A recent study by UCL researchers published in Nature Human Behavior and funded by Wellcome explores how recent advances in generative AI are helping to explain how memories allow us to learn about the world, relive old experiences, and construct entirely new experiences for imagination and planning.
The study uses a generative neural network model to simulate how neural networks in the brain learn from and recall a series of events represented by simple scenes.
By representing networks applicable to the hippocampus and the neocortex in the model, the study investigates how both parts of the brain collaborate in memory, imagination, and planning.
Eleanor Spens, the lead author, explained, „Recent advances in generative networks used in AI demonstrate how information can be extracted from experiences, allowing us to both remember a specific experience and flexibly imagine what might happen.“ She added, „Remembering means picturing the past based on concepts and combining some stored details with our expectations about what might have happened.“
According to the study, the generative neural networks suggest how our brains help us recognize patterns from past experiences that can be used to make predictions by replaying memories in a resting state.
The researchers exposed the model to 10,000 images of simple scenes. The hippocampus network quickly encoded each experienced scene. Later, the scenes were replayed to train the generative neural network residing in the neocortex.
The neocortical network learned to communicate the activities of thousands of input neurons (neurons receiving visual information) representing each scene through smaller layers of neurons (the smallest containing only 20 neurons) to simulate scenes as activity patterns in thousands of output neurons (neurons predicting visual information).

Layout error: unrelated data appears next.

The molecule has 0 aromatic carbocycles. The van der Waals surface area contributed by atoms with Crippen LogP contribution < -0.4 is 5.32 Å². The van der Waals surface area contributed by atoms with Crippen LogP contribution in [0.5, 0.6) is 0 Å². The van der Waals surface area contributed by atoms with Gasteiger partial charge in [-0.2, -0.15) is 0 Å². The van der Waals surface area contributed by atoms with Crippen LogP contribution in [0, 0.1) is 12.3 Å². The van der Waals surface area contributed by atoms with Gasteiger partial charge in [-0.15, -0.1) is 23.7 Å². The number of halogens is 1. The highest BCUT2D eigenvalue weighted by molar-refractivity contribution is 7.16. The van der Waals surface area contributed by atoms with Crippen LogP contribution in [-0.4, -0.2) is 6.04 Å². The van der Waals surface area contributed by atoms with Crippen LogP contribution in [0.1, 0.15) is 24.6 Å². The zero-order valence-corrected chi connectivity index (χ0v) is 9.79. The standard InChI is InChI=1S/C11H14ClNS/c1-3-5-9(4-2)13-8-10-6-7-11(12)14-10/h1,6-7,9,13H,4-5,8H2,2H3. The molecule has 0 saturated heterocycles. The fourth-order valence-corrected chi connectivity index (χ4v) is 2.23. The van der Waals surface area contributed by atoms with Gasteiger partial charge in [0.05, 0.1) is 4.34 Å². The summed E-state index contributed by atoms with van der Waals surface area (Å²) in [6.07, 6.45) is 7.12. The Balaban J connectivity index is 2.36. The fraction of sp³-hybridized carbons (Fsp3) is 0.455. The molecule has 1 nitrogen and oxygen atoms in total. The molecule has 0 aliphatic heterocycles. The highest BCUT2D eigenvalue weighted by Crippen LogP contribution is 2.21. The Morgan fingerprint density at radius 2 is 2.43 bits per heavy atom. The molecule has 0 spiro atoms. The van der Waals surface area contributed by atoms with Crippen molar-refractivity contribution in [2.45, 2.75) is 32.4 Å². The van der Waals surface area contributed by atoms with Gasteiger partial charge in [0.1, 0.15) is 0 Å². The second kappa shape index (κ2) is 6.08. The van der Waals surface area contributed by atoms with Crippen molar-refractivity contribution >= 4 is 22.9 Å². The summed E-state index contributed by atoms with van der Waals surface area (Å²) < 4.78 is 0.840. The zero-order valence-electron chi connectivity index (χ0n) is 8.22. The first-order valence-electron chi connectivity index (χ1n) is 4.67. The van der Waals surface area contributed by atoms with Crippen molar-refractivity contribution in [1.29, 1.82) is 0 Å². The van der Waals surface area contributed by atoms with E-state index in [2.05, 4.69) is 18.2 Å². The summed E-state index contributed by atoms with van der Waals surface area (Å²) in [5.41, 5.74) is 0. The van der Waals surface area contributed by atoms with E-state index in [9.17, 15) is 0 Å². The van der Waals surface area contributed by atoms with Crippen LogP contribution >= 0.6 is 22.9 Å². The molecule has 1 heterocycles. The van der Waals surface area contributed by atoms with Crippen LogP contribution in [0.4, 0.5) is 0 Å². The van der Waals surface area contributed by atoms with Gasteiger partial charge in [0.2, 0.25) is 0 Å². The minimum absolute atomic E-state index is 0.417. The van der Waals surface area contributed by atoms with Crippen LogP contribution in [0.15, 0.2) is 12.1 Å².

This allowed the neocortical network to learn efficient „conceptual“ representations of the scenes capturing their meaning (e.g., the arrangement of walls and objects) – enabling it to recall old scenes and generate entirely new ones.
Consequently, the hippocampus was able to encode the meaning of new scenes presented to it without having to encode every single detail, focusing its resources instead on encoding unique features that the neocortex could not reproduce—such as new types of objects.
The model illustrates how the neocortex gradually acquires conceptual knowledge and together with the hippocampus, enables events to be „relived“ by reconstructing them in our minds.
The model also explains how new events can be generated during imagination and planning for the future and why existing memories often contain „essential“ distortions—where unique features are generalized and remembered more like the features of previous events.
„The way memories are reconstructed, rather than being truthful records of the past, shows us how the meaning or core of an experience is recombined with unique details and how this can lead to biases in the way we remember things.“
– Neil Burgess, lead author, Professor, UCL Institute of Cognitive Neuroscience and UCL Queen Square Institute of Neurology
University College London
Spens, E. & Burgess, N. (2024). A generative model of memory construction and consolidation. Nature Human Behavior. doi.org/10.1038/s41562-023-01799-z.